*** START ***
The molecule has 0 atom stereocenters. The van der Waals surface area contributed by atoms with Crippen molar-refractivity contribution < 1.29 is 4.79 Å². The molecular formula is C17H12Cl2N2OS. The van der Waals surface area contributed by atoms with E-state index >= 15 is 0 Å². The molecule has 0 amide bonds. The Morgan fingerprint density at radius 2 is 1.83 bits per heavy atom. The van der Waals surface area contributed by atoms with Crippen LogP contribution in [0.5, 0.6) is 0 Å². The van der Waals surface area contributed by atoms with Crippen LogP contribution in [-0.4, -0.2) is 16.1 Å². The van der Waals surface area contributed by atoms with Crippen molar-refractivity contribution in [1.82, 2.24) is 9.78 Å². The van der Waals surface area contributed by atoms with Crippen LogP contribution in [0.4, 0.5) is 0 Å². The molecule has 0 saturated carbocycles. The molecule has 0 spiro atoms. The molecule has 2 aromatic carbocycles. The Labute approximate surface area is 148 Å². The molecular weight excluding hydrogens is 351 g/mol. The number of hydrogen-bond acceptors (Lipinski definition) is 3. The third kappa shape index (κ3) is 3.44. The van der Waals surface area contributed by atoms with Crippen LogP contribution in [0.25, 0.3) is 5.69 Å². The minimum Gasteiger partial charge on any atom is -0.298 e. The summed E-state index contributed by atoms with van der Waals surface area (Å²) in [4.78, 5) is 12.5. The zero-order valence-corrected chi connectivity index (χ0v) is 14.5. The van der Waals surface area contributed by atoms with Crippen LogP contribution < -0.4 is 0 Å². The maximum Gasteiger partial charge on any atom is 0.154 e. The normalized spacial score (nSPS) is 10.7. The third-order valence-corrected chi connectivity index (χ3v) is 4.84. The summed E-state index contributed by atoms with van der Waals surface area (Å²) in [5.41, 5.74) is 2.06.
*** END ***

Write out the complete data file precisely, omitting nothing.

The molecule has 0 atom stereocenters. The van der Waals surface area contributed by atoms with Crippen molar-refractivity contribution < 1.29 is 4.79 Å². The molecular formula is C17H12Cl2N2OS. The van der Waals surface area contributed by atoms with E-state index >= 15 is 0 Å². The molecule has 0 amide bonds. The Morgan fingerprint density at radius 2 is 1.83 bits per heavy atom. The van der Waals surface area contributed by atoms with Crippen LogP contribution in [0.5, 0.6) is 0 Å². The van der Waals surface area contributed by atoms with Crippen LogP contribution in [-0.4, -0.2) is 16.1 Å². The van der Waals surface area contributed by atoms with Crippen molar-refractivity contribution in [1.82, 2.24) is 9.78 Å². The van der Waals surface area contributed by atoms with Crippen LogP contribution in [0.4, 0.5) is 0 Å². The molecule has 0 saturated carbocycles. The molecule has 0 spiro atoms. The molecule has 2 aromatic carbocycles. The Labute approximate surface area is 148 Å². The molecular weight excluding hydrogens is 351 g/mol. The number of hydrogen-bond acceptors (Lipinski definition) is 3. The third kappa shape index (κ3) is 3.44. The van der Waals surface area contributed by atoms with Crippen LogP contribution in [0.25, 0.3) is 5.69 Å². The minimum Gasteiger partial charge on any atom is -0.298 e. The summed E-state index contributed by atoms with van der Waals surface area (Å²) in [4.78, 5) is 12.5. The zero-order valence-corrected chi connectivity index (χ0v) is 14.5. The van der Waals surface area contributed by atoms with Crippen LogP contribution < -0.4 is 0 Å². The maximum Gasteiger partial charge on any atom is 0.154 e. The normalized spacial score (nSPS) is 10.7. The third-order valence-corrected chi connectivity index (χ3v) is 4.84. The summed E-state index contributed by atoms with van der Waals surface area (Å²) in [5.41, 5.74) is 2.06.